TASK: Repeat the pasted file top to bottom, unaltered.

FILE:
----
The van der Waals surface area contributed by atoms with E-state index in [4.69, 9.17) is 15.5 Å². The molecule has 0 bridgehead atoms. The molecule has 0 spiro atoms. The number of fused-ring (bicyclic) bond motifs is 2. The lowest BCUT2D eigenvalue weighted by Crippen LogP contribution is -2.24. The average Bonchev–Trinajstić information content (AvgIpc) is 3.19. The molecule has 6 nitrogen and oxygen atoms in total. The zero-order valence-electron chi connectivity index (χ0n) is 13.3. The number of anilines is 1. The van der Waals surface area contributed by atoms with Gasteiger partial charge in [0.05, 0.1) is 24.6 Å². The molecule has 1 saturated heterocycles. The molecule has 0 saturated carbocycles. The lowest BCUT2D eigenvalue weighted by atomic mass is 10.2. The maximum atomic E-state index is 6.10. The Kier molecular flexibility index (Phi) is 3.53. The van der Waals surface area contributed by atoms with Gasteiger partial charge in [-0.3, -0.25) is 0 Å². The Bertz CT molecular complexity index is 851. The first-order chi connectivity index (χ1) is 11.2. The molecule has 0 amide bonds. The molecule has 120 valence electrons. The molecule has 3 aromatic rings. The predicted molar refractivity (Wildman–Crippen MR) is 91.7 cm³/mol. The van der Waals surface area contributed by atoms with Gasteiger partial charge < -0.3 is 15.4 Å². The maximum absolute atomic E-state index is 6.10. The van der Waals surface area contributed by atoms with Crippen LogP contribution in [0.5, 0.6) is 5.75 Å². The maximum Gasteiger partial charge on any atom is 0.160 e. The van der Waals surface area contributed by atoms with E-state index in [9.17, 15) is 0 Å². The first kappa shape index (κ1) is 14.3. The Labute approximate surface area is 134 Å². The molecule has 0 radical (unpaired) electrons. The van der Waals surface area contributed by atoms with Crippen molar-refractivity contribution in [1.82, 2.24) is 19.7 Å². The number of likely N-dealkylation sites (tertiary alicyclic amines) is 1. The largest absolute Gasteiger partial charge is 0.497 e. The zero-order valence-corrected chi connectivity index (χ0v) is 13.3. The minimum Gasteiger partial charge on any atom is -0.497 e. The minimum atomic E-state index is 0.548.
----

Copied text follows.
The van der Waals surface area contributed by atoms with E-state index in [4.69, 9.17) is 15.5 Å². The molecule has 0 bridgehead atoms. The molecule has 0 spiro atoms. The number of fused-ring (bicyclic) bond motifs is 2. The lowest BCUT2D eigenvalue weighted by Crippen LogP contribution is -2.24. The average Bonchev–Trinajstić information content (AvgIpc) is 3.19. The molecule has 6 nitrogen and oxygen atoms in total. The zero-order valence-electron chi connectivity index (χ0n) is 13.3. The number of anilines is 1. The van der Waals surface area contributed by atoms with Gasteiger partial charge in [0.05, 0.1) is 24.6 Å². The molecule has 1 saturated heterocycles. The molecule has 0 saturated carbocycles. The lowest BCUT2D eigenvalue weighted by atomic mass is 10.2. The maximum atomic E-state index is 6.10. The Kier molecular flexibility index (Phi) is 3.53. The van der Waals surface area contributed by atoms with Gasteiger partial charge in [-0.3, -0.25) is 0 Å². The Bertz CT molecular complexity index is 851. The first-order chi connectivity index (χ1) is 11.2. The molecule has 0 amide bonds. The molecule has 120 valence electrons. The molecule has 3 aromatic rings. The predicted molar refractivity (Wildman–Crippen MR) is 91.7 cm³/mol. The van der Waals surface area contributed by atoms with Gasteiger partial charge < -0.3 is 15.4 Å². The maximum absolute atomic E-state index is 6.10. The van der Waals surface area contributed by atoms with Crippen LogP contribution in [0.5, 0.6) is 5.75 Å². The maximum Gasteiger partial charge on any atom is 0.160 e. The van der Waals surface area contributed by atoms with E-state index in [9.17, 15) is 0 Å². The first kappa shape index (κ1) is 14.3. The Labute approximate surface area is 134 Å². The molecule has 0 radical (unpaired) electrons. The van der Waals surface area contributed by atoms with Crippen molar-refractivity contribution in [1.82, 2.24) is 19.7 Å². The number of likely N-dealkylation sites (tertiary alicyclic amines) is 1. The largest absolute Gasteiger partial charge is 0.497 e. The zero-order valence-corrected chi connectivity index (χ0v) is 13.3. The minimum Gasteiger partial charge on any atom is -0.497 e. The minimum atomic E-state index is 0.548.